The Bell Jar but make it Irish – Reading Exciting Times by Naoise Dolan

Rating: 4.5 out of 5.

Just because she happens to be Irish, millennial and female, doesn’t mean you get to call Naoise Dolan Sally Rooney‘s twin.

Hong Kong, deadpan prose and 275 pages of solipsism. This is Naoise Dolan’s debut novel and, although I’ve just made it sound a bit crap with that summary, Exciting Times is one of the best books of 2020.

Ava is tired of Dublin. She’s tired of small town mentality and the fact abortions still aren’t legal. After leaving for Hong Kong to be a TEFL teacher, she meets super-rich banker, Julian, and begins living in his apartment for free. Disturbed yet somehow turned on by the fact that the power balance is tipped considerably in Julian’s favour, Ava struggles between the convenience of being a kept woman and being a good feminist. As tension grows surrounding money, love and the pair’s egos, when Julian is out of town, the beautiful Edith comes along and catches Ava’s eye…

“I wasn’t good at most things but I was good at men, and Julian was the richest man I’d ever been good at.”

With pure wit and vigour, our cynical narrator, Ava, carries the entirety of Exciting Times on her sarcastic little Irish shoulders. That’s not a criticism on the rest of the novel, but as Exciting Times consists pretty much entirely of Ava’s thoughts and feelings toward the people around her, everything she said was honestly gold.

“he asked if I liked girls. I wanted to say: my chief sexual preference is that I don’t like you.” 

Okay yeah, at times you find yourself wondering ‘does this gal ever step outside herself and realise that there are other people in the world and she is not the centre of the universe?’, but then she says something funny and you get over it. Like a mixture of the ever-frank Esther Greenwood from Plath’s The Bell Jar, and the blond one from Derry Girls (I realise this is Northern Ireland not the Republic btw), I couldn’t get enough of Dolan’s creation.

“Most English people said ‘what’ as ‘wot’, though authors only spelled it ‘wot’ when the characters were poor.” 

Although the ‘will they won’t they’ love triangle takes up a considerable amount of the plot, Dolan expertly provides a subtle commentary on both Irish and British politics, colonialism, and the English Language. While Ava seems to flourish in her job as a TEFL teacher (though she would probably say otherwise), her ability to communicate and process her own emotions as well as other people’s often falls short.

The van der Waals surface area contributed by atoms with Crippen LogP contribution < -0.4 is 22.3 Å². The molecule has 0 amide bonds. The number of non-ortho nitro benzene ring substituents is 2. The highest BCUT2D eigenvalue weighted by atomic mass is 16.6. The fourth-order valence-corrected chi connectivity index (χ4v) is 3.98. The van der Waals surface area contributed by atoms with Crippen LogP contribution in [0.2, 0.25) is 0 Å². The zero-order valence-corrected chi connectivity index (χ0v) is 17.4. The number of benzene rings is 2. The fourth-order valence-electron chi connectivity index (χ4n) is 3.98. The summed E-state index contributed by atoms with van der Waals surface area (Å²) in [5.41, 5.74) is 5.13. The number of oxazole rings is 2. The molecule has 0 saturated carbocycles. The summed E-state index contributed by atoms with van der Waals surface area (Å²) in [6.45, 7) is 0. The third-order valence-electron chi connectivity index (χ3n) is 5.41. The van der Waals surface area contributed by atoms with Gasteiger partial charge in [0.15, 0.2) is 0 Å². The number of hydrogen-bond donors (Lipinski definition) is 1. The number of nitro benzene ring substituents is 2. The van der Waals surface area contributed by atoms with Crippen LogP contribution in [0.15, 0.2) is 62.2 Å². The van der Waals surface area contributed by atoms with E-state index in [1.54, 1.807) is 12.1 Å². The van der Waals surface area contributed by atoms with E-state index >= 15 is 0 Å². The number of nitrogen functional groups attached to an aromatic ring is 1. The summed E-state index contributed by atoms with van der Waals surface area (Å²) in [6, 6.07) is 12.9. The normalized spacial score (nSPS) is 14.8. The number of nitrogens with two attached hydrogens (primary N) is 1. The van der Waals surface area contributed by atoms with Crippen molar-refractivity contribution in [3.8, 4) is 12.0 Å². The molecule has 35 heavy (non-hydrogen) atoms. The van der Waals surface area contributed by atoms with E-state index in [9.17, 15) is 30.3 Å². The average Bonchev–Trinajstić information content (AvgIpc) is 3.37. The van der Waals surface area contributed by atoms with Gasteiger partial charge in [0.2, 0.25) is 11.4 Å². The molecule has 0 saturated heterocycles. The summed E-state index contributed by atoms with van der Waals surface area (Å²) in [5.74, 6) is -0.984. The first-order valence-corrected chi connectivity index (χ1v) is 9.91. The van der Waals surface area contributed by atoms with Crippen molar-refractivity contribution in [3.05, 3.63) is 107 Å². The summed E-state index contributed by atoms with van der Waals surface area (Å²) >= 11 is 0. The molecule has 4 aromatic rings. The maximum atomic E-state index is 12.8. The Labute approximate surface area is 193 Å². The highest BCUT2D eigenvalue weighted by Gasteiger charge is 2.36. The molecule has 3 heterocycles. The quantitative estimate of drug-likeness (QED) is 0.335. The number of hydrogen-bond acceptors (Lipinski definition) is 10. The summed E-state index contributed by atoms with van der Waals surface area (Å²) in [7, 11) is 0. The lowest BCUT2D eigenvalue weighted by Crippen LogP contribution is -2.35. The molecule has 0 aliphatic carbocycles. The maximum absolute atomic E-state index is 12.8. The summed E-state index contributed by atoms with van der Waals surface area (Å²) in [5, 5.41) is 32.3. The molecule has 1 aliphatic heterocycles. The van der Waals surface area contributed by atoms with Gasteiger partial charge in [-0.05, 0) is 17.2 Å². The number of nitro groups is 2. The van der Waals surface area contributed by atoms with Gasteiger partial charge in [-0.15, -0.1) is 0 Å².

I listened to an interview with Dolan on the Adulting podcast where she discusses how her autism diagnoses plays a part in the way she understands and communicates with people. In the same way, Ava communicates and organises her thinking in an scatty, anxious fashion; drafting and deleting numerous messages to Edith and to Julian. It’s a very different way of expressing emotion than you’d ordinarily seen in literature, but it’s accurate and indicative of how many of us untangle and make sense of our emotions today.

And one last thing: comparisons between Naoise Dolan and Sally Rooney are superficial at best. On paper they sound similar, but Normal People and Exciting Times are nothing alike. Surely it’s possible for the two writers to coexist as queer Irish women without anyone saying one emulates the other? Is that okay with everyone? I’m looking at you, The Guardian.

Exciting Times gets four and a half stars – I’m holding one half of a star hostage until Dolan writes a sequel.

Rating: 4.5 out of 5.

Published by Lily Evans

writing about books

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